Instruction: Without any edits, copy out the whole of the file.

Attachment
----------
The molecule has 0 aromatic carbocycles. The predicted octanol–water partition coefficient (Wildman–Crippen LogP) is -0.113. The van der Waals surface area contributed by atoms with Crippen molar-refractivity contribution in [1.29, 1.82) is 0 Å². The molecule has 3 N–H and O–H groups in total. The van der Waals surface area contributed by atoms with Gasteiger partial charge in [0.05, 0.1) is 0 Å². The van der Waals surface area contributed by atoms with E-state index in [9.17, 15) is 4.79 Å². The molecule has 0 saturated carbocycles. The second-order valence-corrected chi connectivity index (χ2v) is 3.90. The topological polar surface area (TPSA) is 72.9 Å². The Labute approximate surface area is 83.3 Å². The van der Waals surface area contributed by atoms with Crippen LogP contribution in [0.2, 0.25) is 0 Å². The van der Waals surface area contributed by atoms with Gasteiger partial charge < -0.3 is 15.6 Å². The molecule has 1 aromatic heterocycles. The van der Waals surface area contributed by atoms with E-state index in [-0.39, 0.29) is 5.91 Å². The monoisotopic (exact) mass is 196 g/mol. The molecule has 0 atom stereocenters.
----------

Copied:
The molecule has 0 aromatic carbocycles. The predicted octanol–water partition coefficient (Wildman–Crippen LogP) is -0.113. The van der Waals surface area contributed by atoms with Crippen molar-refractivity contribution in [1.29, 1.82) is 0 Å². The molecule has 3 N–H and O–H groups in total. The van der Waals surface area contributed by atoms with Gasteiger partial charge in [0.05, 0.1) is 0 Å². The van der Waals surface area contributed by atoms with E-state index in [9.17, 15) is 4.79 Å². The molecule has 0 saturated carbocycles. The second-order valence-corrected chi connectivity index (χ2v) is 3.90. The topological polar surface area (TPSA) is 72.9 Å². The Labute approximate surface area is 83.3 Å². The van der Waals surface area contributed by atoms with Crippen LogP contribution in [0.2, 0.25) is 0 Å². The van der Waals surface area contributed by atoms with Gasteiger partial charge < -0.3 is 15.6 Å². The molecule has 1 aromatic heterocycles. The van der Waals surface area contributed by atoms with E-state index in [-0.39, 0.29) is 5.91 Å². The monoisotopic (exact) mass is 196 g/mol. The molecule has 0 atom stereocenters.